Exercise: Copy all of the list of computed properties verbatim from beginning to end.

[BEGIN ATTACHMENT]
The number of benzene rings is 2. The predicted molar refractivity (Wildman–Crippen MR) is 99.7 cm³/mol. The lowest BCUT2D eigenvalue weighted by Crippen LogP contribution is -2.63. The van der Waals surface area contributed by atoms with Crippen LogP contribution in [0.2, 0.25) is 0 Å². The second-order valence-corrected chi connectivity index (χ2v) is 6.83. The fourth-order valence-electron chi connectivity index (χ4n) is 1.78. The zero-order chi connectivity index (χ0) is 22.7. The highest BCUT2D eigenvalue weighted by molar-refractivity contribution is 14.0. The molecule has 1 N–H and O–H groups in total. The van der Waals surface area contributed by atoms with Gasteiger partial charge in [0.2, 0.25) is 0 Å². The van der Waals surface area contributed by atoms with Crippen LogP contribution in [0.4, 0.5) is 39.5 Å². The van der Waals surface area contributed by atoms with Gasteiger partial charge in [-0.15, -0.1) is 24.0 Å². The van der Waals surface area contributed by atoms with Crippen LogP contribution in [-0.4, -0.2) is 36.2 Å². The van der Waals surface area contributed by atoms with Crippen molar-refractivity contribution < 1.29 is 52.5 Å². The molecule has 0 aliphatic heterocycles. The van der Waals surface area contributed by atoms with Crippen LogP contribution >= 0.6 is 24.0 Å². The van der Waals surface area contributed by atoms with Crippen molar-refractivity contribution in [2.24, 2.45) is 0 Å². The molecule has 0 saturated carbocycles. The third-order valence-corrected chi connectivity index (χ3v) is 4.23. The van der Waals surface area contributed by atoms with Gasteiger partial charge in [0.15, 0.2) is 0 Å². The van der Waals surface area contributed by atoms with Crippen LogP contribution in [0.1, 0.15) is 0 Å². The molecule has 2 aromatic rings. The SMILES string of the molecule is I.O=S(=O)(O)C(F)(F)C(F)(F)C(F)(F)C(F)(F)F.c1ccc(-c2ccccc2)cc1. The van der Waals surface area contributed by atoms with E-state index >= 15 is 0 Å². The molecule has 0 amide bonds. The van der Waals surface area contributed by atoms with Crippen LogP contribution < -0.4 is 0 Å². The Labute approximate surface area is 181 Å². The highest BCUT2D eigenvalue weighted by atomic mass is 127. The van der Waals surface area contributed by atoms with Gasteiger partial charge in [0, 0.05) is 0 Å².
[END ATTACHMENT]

The number of benzene rings is 2. The predicted molar refractivity (Wildman–Crippen MR) is 99.7 cm³/mol. The lowest BCUT2D eigenvalue weighted by Crippen LogP contribution is -2.63. The van der Waals surface area contributed by atoms with Crippen LogP contribution in [0.2, 0.25) is 0 Å². The second-order valence-corrected chi connectivity index (χ2v) is 6.83. The fourth-order valence-electron chi connectivity index (χ4n) is 1.78. The zero-order chi connectivity index (χ0) is 22.7. The highest BCUT2D eigenvalue weighted by molar-refractivity contribution is 14.0. The molecule has 1 N–H and O–H groups in total. The van der Waals surface area contributed by atoms with Gasteiger partial charge in [0.2, 0.25) is 0 Å². The van der Waals surface area contributed by atoms with Crippen LogP contribution in [0.4, 0.5) is 39.5 Å². The van der Waals surface area contributed by atoms with Gasteiger partial charge in [-0.15, -0.1) is 24.0 Å². The van der Waals surface area contributed by atoms with Crippen LogP contribution in [-0.4, -0.2) is 36.2 Å². The van der Waals surface area contributed by atoms with Crippen molar-refractivity contribution < 1.29 is 52.5 Å². The molecule has 0 aliphatic heterocycles. The van der Waals surface area contributed by atoms with Crippen LogP contribution >= 0.6 is 24.0 Å². The van der Waals surface area contributed by atoms with Crippen molar-refractivity contribution in [2.24, 2.45) is 0 Å². The molecule has 0 saturated carbocycles. The third-order valence-corrected chi connectivity index (χ3v) is 4.23. The van der Waals surface area contributed by atoms with Gasteiger partial charge in [0.15, 0.2) is 0 Å². The van der Waals surface area contributed by atoms with Crippen LogP contribution in [0.1, 0.15) is 0 Å². The molecule has 2 aromatic rings. The SMILES string of the molecule is I.O=S(=O)(O)C(F)(F)C(F)(F)C(F)(F)C(F)(F)F.c1ccc(-c2ccccc2)cc1. The van der Waals surface area contributed by atoms with E-state index >= 15 is 0 Å². The molecule has 0 amide bonds. The van der Waals surface area contributed by atoms with Crippen LogP contribution < -0.4 is 0 Å². The Labute approximate surface area is 181 Å². The highest BCUT2D eigenvalue weighted by atomic mass is 127. The van der Waals surface area contributed by atoms with Gasteiger partial charge in [0, 0.05) is 0 Å².